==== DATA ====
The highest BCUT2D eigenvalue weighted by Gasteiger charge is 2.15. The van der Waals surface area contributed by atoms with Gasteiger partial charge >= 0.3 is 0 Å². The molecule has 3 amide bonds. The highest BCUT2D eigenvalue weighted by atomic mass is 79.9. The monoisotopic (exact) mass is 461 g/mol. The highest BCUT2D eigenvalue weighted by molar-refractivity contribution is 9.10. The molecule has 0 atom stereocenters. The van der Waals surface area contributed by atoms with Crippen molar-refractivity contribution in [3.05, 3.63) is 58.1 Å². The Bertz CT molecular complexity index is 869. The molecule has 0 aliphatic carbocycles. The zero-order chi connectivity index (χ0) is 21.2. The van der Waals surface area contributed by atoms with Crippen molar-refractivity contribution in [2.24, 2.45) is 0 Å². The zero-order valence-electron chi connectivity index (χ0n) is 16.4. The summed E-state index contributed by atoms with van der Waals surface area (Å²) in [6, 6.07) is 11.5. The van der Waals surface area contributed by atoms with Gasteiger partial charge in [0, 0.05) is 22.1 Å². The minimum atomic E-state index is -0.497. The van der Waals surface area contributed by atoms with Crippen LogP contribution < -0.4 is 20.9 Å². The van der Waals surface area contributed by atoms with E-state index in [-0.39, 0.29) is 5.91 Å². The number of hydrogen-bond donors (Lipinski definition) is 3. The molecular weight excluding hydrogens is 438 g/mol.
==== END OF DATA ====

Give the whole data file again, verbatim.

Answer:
The highest BCUT2D eigenvalue weighted by Gasteiger charge is 2.15. The van der Waals surface area contributed by atoms with Gasteiger partial charge >= 0.3 is 0 Å². The molecule has 3 amide bonds. The highest BCUT2D eigenvalue weighted by atomic mass is 79.9. The monoisotopic (exact) mass is 461 g/mol. The highest BCUT2D eigenvalue weighted by molar-refractivity contribution is 9.10. The molecule has 0 atom stereocenters. The van der Waals surface area contributed by atoms with Crippen molar-refractivity contribution in [3.05, 3.63) is 58.1 Å². The Bertz CT molecular complexity index is 869. The molecule has 0 aliphatic carbocycles. The zero-order chi connectivity index (χ0) is 21.2. The van der Waals surface area contributed by atoms with Crippen molar-refractivity contribution in [2.24, 2.45) is 0 Å². The zero-order valence-electron chi connectivity index (χ0n) is 16.4. The summed E-state index contributed by atoms with van der Waals surface area (Å²) in [6, 6.07) is 11.5. The van der Waals surface area contributed by atoms with Gasteiger partial charge in [0, 0.05) is 22.1 Å². The minimum atomic E-state index is -0.497. The van der Waals surface area contributed by atoms with Crippen LogP contribution < -0.4 is 20.9 Å². The van der Waals surface area contributed by atoms with E-state index in [-0.39, 0.29) is 5.91 Å². The number of hydrogen-bond donors (Lipinski definition) is 3. The molecular weight excluding hydrogens is 438 g/mol.